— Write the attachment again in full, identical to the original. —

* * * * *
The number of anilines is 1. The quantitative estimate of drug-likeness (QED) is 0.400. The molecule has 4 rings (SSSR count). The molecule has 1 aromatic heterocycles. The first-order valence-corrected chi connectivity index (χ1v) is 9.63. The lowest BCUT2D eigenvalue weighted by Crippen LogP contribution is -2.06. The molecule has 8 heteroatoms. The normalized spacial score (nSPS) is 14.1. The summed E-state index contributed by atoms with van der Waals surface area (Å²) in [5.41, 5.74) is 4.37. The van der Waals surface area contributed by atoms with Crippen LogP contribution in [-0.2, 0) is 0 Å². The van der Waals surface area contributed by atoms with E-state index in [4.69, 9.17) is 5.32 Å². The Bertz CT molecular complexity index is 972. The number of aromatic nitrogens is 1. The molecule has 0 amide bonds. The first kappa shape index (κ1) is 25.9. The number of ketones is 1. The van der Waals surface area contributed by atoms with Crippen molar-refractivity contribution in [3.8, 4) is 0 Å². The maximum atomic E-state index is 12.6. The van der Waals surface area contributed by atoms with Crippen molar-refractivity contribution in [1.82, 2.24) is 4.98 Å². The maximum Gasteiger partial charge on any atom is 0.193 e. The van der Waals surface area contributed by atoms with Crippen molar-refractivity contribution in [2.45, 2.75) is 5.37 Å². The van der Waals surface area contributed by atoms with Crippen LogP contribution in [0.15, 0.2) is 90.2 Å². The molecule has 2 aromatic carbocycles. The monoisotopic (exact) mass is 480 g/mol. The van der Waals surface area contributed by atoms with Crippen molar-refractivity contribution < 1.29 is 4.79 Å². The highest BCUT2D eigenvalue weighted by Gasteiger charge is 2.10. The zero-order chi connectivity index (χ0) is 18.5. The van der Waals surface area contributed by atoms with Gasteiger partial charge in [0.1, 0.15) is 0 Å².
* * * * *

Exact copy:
The number of anilines is 1. The quantitative estimate of drug-likeness (QED) is 0.400. The molecule has 4 rings (SSSR count). The molecule has 1 aromatic heterocycles. The first-order valence-corrected chi connectivity index (χ1v) is 9.63. The lowest BCUT2D eigenvalue weighted by Crippen LogP contribution is -2.06. The molecule has 8 heteroatoms. The normalized spacial score (nSPS) is 14.1. The summed E-state index contributed by atoms with van der Waals surface area (Å²) in [5.41, 5.74) is 4.37. The van der Waals surface area contributed by atoms with Crippen LogP contribution in [-0.2, 0) is 0 Å². The van der Waals surface area contributed by atoms with E-state index in [4.69, 9.17) is 5.32 Å². The Bertz CT molecular complexity index is 972. The number of aromatic nitrogens is 1. The molecule has 0 amide bonds. The first kappa shape index (κ1) is 25.9. The number of ketones is 1. The van der Waals surface area contributed by atoms with Crippen molar-refractivity contribution in [3.8, 4) is 0 Å². The maximum atomic E-state index is 12.6. The van der Waals surface area contributed by atoms with Crippen molar-refractivity contribution in [1.82, 2.24) is 4.98 Å². The maximum Gasteiger partial charge on any atom is 0.193 e. The van der Waals surface area contributed by atoms with Crippen molar-refractivity contribution in [2.45, 2.75) is 5.37 Å². The van der Waals surface area contributed by atoms with Crippen LogP contribution in [0.15, 0.2) is 90.2 Å². The molecule has 2 aromatic carbocycles. The monoisotopic (exact) mass is 480 g/mol. The van der Waals surface area contributed by atoms with Crippen molar-refractivity contribution < 1.29 is 4.79 Å². The highest BCUT2D eigenvalue weighted by Gasteiger charge is 2.10. The zero-order chi connectivity index (χ0) is 18.5. The van der Waals surface area contributed by atoms with Gasteiger partial charge in [0.1, 0.15) is 0 Å².